Mexico City is sinking fast and it can't be stopped

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Mexico City is a massive expanse of a city, and it's infamous for being the most populous metropolis in North America.

This massive city is sinking fast under its own weight, and has already sunk too low to be saved.

1. Show Mexico City in 1800s, small city, as it grows bigger, it sinks more and more
2. Continued, as city grows, it sinks more and more
3. Cutaway diagram of city, measuring line on side, aquifers visible under city, water pumps
4. Pumps suck water from aquifers into city, we see the aquifers dry up
5. As aquifers dry up, city crushes in from above, sinking gradually
6. Accelerated view of city growing from small town, sinking as size increases

VOICEOVER (in English):
A new study, published in the journal JGR Solid Earth, reports that Mexico City is sinking at an unstoppable rate, with some parts sinking up to 50 centimeters per year over the past few decades.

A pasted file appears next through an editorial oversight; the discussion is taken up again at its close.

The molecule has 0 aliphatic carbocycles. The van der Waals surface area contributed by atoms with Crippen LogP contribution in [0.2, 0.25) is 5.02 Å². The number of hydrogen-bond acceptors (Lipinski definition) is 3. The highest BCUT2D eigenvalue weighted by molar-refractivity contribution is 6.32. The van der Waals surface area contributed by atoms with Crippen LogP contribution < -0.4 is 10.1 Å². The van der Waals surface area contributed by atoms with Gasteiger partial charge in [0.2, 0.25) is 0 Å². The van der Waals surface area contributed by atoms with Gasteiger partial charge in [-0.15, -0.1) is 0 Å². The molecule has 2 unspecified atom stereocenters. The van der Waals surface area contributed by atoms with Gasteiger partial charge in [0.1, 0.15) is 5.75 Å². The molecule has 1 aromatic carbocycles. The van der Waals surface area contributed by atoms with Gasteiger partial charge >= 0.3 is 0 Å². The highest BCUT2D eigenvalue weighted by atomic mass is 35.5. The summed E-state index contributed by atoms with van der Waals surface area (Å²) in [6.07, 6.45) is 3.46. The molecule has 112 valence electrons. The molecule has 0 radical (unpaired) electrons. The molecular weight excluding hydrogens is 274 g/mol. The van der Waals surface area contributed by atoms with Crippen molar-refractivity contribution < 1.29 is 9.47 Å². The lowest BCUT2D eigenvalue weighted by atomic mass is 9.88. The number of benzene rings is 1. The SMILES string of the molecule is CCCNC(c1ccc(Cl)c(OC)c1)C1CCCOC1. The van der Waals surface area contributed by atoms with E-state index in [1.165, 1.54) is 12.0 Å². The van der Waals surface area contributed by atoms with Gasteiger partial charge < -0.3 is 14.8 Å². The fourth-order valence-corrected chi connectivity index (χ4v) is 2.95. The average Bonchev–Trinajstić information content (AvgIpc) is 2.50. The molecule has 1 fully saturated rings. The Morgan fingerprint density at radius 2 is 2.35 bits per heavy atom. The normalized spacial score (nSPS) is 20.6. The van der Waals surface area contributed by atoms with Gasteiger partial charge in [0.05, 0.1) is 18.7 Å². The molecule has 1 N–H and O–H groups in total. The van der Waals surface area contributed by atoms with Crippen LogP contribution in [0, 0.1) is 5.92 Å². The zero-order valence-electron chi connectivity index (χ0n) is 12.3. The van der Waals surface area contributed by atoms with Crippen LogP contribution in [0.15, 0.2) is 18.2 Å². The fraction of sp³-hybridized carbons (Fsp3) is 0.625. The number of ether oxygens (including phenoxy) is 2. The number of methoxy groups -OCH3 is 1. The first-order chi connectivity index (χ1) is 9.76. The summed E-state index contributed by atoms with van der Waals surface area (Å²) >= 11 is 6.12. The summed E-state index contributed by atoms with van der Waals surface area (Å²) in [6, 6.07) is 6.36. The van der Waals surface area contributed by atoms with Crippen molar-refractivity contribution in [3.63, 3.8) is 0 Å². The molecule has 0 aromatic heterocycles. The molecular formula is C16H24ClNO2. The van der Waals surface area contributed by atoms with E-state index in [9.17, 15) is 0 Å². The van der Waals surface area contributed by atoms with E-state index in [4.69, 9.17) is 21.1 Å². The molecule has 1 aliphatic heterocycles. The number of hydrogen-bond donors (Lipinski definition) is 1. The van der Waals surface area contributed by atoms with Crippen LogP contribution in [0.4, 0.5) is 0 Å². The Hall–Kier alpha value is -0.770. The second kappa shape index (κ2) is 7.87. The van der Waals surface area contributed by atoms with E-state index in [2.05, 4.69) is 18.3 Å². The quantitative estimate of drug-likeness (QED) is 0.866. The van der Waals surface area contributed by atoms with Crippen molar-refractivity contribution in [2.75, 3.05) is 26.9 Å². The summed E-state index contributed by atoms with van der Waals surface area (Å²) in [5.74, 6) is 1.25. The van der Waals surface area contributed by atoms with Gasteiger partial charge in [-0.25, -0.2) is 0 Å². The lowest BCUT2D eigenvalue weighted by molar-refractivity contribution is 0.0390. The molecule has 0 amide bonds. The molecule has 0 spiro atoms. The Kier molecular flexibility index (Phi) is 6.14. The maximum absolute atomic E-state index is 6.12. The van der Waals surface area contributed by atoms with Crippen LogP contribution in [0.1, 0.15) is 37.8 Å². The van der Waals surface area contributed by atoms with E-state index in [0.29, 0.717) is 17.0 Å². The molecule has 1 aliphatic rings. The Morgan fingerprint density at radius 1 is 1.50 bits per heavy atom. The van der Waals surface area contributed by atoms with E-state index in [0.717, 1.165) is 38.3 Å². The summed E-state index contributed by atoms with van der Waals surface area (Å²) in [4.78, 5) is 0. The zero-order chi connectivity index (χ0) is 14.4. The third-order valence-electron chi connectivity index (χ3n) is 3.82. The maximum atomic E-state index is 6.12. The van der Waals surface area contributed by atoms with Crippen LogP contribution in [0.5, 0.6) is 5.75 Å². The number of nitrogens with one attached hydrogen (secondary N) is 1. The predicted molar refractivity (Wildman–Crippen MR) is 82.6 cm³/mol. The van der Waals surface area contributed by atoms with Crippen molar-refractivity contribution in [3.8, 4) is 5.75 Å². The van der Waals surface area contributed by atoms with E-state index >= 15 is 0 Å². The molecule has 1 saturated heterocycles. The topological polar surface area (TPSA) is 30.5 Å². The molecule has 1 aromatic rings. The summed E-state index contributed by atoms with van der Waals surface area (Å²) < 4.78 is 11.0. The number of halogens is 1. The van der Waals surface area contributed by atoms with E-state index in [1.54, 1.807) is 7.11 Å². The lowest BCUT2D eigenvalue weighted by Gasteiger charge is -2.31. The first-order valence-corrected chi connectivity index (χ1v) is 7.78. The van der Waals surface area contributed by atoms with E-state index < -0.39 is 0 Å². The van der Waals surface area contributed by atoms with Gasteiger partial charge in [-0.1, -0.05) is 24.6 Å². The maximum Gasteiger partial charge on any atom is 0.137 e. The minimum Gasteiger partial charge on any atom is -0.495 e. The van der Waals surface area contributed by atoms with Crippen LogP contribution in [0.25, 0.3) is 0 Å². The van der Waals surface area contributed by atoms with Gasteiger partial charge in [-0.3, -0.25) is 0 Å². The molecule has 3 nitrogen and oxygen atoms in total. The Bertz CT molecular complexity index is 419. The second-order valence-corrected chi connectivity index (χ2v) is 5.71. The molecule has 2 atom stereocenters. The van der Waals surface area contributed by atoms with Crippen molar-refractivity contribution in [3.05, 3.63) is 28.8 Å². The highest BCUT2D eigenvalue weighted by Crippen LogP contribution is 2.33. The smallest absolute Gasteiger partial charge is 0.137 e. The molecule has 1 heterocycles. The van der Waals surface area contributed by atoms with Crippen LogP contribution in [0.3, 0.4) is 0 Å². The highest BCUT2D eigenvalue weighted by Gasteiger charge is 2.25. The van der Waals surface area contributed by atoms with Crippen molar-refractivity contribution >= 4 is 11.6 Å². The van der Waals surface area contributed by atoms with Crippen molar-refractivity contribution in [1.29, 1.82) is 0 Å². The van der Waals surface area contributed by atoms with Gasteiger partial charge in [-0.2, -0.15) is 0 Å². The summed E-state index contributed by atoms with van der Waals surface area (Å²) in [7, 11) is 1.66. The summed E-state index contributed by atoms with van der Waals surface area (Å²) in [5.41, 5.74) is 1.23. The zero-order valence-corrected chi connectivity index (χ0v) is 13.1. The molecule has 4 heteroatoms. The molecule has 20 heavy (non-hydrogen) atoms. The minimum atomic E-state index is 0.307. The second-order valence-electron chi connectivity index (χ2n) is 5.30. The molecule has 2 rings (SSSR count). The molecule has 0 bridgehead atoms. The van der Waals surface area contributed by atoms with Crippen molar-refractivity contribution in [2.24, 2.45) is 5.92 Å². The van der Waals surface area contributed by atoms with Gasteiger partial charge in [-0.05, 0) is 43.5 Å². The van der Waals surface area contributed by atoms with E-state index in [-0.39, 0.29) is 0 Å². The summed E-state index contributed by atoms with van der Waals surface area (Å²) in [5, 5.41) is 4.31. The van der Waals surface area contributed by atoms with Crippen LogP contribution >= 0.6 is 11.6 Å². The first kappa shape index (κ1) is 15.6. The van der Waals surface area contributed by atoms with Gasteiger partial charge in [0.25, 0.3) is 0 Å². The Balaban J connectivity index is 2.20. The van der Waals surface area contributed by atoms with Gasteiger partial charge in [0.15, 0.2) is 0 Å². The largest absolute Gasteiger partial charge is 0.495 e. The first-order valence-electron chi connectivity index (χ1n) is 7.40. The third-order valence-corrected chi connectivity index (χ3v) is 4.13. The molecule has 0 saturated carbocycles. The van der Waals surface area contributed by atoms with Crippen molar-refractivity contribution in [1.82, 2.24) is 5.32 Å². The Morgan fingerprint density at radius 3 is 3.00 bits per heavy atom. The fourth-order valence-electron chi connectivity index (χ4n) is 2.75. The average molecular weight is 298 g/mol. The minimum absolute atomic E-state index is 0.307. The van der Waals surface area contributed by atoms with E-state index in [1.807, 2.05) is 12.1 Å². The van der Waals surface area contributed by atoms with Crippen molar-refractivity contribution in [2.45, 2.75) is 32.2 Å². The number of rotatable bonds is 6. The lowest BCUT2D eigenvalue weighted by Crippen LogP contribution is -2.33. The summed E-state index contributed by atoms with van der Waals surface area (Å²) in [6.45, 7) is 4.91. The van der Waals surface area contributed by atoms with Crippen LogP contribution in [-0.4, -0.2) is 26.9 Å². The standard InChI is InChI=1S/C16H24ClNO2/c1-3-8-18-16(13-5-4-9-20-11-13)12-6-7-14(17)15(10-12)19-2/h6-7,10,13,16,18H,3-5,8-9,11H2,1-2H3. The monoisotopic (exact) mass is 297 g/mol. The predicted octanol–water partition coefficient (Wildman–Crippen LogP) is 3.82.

The massive city was built on a dry lake bed that contains water aquifers which have held up the city in the past.

But centuries of pumping water from these aquifers have made them so empty that the surrounding clay sheets are cracking and compressing.

If the rate of sinking continues, it would lead to the contamination of drinking water for the city's 21 million people.

More than three-quarters of the city's drinking water comes from wells that extract water from the ground and continue to deplete its aquifers.

Experts first noticed the sinking in 1900, when subsidence was recorded to be about 9 centimeters a year.

Drilling for groundwater wasn't capped until the late 1950s, by which time the city was sinking at a rate of 28 centimeters a year.

This cap initially slowed the rate of subsidence, but the sinking accelerated again as the city's population and buildings increased exponentially.

SOURCES: Science Alert, IFL Science,